by Pete Mazzaccaro
As the school year enters its final six weeks, the future of Philadelphia’s public schools looks as grim as ever.
Short more than $300 million and having no interested parties willing to act to close the financing hole, the School District of Philadelphia has proposed a brutally austere budget that would limit nursing staff and eliminate art and music teachers, security officers and counselors.
The school district has asked for more funding. It would be funding that looks as if it would have to come from a tax increase locally, which City Council is not eager to do. The district has asked the state to give it $120 million, another amount that does not at this point seem likely.
Urban school districts have had an incredibly difficult time educating children and being fully funded for as long as I remember. And yet, as old as the problem is, the will to make changes – to actually fix the problem – remains elusive.
It’s easy to guess why that is. We’re not a nation that tends to care a whole lot about other people’s problems, particularly if we think they’re the problems of people who are poor – people who haven’t worked hard enough to move to a better school district. I’ll watch my block, you watch yours.
Instead of answering the real question: “Are we doing everything we can to make sure our children are getting a good education?” we debate about that which is difficult to quantify, such as optimal expense per student, and punish schools who score poorly on national tests, when reason should indicate those are precisely the schools that need the most help.
Politics aside, we’re allowing a pretty terrible thing to happen – we’re preventing thousands of children from getting a solid education in a school where they can feel safe and supported. The right thing to do is to do whatever it takes, regardless of money and regardless of established institutional safeguards. What we have doesn’t work. It’s time to figure out why and do something about it.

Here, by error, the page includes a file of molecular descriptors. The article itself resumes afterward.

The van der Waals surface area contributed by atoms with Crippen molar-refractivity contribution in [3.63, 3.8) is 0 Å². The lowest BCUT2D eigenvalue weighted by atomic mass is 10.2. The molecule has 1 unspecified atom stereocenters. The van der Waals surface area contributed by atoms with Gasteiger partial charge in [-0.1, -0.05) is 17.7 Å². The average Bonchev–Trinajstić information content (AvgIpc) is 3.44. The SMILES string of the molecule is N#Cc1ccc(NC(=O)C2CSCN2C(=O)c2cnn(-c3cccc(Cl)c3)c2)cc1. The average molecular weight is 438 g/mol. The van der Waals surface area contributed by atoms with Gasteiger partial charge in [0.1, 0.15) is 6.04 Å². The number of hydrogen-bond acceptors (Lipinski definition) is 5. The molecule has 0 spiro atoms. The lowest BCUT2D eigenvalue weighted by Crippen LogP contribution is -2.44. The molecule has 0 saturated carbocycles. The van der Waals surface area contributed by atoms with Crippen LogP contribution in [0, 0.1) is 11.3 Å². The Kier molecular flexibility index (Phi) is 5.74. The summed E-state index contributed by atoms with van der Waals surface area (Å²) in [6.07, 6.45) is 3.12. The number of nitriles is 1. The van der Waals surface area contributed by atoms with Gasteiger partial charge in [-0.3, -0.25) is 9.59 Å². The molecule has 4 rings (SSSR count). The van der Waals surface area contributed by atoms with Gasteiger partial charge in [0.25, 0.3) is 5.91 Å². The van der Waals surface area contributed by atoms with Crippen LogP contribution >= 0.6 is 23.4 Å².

The effect of continued neglect of children – particularly at the early elementary levels – is devastating. Poor educational opportunities have dire consequences on future prospects –from mental well-being to socioeconomic achievement. Every year that goes by is an opportunity lost for these kids.
I won’t pretend to have answers on how we can fix schools. Clearly it’s easier said than done. We’ve been struggling with the issue for generations.
What we can do is recognize that education is an essential component of a healthy society. It should not be just about parents looking out for their kids. Whether you have kids or not, you have skin in this game. A better education now will absolutely lead to better future for everybody.
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